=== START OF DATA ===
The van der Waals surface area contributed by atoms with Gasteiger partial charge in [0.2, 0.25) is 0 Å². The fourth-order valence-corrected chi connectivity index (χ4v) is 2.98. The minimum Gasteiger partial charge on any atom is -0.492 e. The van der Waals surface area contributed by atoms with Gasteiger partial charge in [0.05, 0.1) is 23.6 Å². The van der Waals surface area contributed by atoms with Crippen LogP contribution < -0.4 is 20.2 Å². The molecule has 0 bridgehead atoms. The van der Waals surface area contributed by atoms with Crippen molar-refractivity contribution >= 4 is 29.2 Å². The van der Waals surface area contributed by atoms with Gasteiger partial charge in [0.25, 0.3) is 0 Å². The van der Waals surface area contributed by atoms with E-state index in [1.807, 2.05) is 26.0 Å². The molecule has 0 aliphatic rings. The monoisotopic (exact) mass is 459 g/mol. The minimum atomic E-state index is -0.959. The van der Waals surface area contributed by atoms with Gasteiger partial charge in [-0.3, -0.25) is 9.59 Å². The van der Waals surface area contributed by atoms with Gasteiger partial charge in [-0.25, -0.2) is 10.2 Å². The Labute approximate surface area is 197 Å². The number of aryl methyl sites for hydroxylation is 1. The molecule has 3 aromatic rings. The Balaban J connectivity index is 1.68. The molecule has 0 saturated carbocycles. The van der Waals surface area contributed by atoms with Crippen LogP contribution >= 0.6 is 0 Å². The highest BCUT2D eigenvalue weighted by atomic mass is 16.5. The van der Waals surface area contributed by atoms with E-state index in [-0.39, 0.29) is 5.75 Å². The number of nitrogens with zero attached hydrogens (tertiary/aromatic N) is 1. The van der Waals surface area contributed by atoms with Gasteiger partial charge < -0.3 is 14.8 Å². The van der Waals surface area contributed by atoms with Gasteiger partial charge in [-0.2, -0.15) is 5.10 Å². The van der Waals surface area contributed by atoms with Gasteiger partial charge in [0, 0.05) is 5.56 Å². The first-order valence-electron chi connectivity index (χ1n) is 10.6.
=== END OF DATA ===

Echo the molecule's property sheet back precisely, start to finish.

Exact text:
The van der Waals surface area contributed by atoms with Gasteiger partial charge in [0.2, 0.25) is 0 Å². The fourth-order valence-corrected chi connectivity index (χ4v) is 2.98. The minimum Gasteiger partial charge on any atom is -0.492 e. The van der Waals surface area contributed by atoms with Gasteiger partial charge in [0.05, 0.1) is 23.6 Å². The van der Waals surface area contributed by atoms with Crippen LogP contribution < -0.4 is 20.2 Å². The molecule has 0 bridgehead atoms. The van der Waals surface area contributed by atoms with Crippen molar-refractivity contribution >= 4 is 29.2 Å². The van der Waals surface area contributed by atoms with Gasteiger partial charge in [0.25, 0.3) is 0 Å². The van der Waals surface area contributed by atoms with E-state index in [1.807, 2.05) is 26.0 Å². The molecule has 0 aliphatic rings. The monoisotopic (exact) mass is 459 g/mol. The minimum atomic E-state index is -0.959. The van der Waals surface area contributed by atoms with Gasteiger partial charge in [-0.3, -0.25) is 9.59 Å². The van der Waals surface area contributed by atoms with Gasteiger partial charge in [-0.25, -0.2) is 10.2 Å². The Labute approximate surface area is 197 Å². The number of aryl methyl sites for hydroxylation is 1. The molecule has 3 aromatic rings. The Balaban J connectivity index is 1.68. The molecule has 0 saturated carbocycles. The van der Waals surface area contributed by atoms with Crippen LogP contribution >= 0.6 is 0 Å². The highest BCUT2D eigenvalue weighted by atomic mass is 16.5. The van der Waals surface area contributed by atoms with E-state index in [-0.39, 0.29) is 5.75 Å². The number of nitrogens with zero attached hydrogens (tertiary/aromatic N) is 1. The van der Waals surface area contributed by atoms with Gasteiger partial charge < -0.3 is 14.8 Å². The van der Waals surface area contributed by atoms with Gasteiger partial charge in [-0.2, -0.15) is 5.10 Å². The van der Waals surface area contributed by atoms with Gasteiger partial charge in [0, 0.05) is 5.56 Å². The first-order valence-electron chi connectivity index (χ1n) is 10.6.